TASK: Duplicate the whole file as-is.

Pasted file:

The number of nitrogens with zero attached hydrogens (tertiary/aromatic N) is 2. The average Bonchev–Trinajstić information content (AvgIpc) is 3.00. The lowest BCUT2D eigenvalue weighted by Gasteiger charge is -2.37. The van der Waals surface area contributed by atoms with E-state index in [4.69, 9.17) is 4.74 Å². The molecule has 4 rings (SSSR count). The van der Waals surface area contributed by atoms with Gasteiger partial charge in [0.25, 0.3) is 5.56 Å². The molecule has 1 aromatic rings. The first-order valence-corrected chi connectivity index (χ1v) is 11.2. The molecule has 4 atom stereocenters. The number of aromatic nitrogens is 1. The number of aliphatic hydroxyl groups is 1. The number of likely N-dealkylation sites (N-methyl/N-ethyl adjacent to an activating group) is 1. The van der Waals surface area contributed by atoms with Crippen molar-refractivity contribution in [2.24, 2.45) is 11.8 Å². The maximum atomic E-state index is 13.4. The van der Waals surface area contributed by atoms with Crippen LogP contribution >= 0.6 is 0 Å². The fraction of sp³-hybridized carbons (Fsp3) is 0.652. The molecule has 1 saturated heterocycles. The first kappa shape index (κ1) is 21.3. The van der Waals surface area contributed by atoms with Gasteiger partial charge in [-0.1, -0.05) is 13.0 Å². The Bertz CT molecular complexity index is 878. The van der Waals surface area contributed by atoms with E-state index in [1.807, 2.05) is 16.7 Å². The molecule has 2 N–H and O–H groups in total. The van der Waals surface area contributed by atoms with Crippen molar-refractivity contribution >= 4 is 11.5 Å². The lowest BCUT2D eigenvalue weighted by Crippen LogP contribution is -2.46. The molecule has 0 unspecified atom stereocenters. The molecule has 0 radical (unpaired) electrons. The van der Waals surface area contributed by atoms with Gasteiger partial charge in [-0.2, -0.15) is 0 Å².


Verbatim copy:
The number of nitrogens with zero attached hydrogens (tertiary/aromatic N) is 2. The average Bonchev–Trinajstić information content (AvgIpc) is 3.00. The lowest BCUT2D eigenvalue weighted by Gasteiger charge is -2.37. The van der Waals surface area contributed by atoms with E-state index in [4.69, 9.17) is 4.74 Å². The molecule has 4 rings (SSSR count). The van der Waals surface area contributed by atoms with Gasteiger partial charge in [0.25, 0.3) is 5.56 Å². The molecule has 1 aromatic rings. The first-order valence-corrected chi connectivity index (χ1v) is 11.2. The molecule has 4 atom stereocenters. The number of aromatic nitrogens is 1. The number of aliphatic hydroxyl groups is 1. The number of likely N-dealkylation sites (N-methyl/N-ethyl adjacent to an activating group) is 1. The van der Waals surface area contributed by atoms with Crippen molar-refractivity contribution in [2.24, 2.45) is 11.8 Å². The maximum atomic E-state index is 13.4. The van der Waals surface area contributed by atoms with Crippen LogP contribution >= 0.6 is 0 Å². The fraction of sp³-hybridized carbons (Fsp3) is 0.652. The molecule has 1 saturated heterocycles. The first kappa shape index (κ1) is 21.3. The van der Waals surface area contributed by atoms with Gasteiger partial charge in [-0.1, -0.05) is 13.0 Å². The Bertz CT molecular complexity index is 878. The van der Waals surface area contributed by atoms with E-state index in [1.807, 2.05) is 16.7 Å². The molecule has 2 N–H and O–H groups in total. The van der Waals surface area contributed by atoms with Crippen molar-refractivity contribution >= 4 is 11.5 Å². The lowest BCUT2D eigenvalue weighted by Crippen LogP contribution is -2.46. The molecule has 0 unspecified atom stereocenters. The molecule has 0 radical (unpaired) electrons. The van der Waals surface area contributed by atoms with Gasteiger partial charge in [-0.2, -0.15) is 0 Å².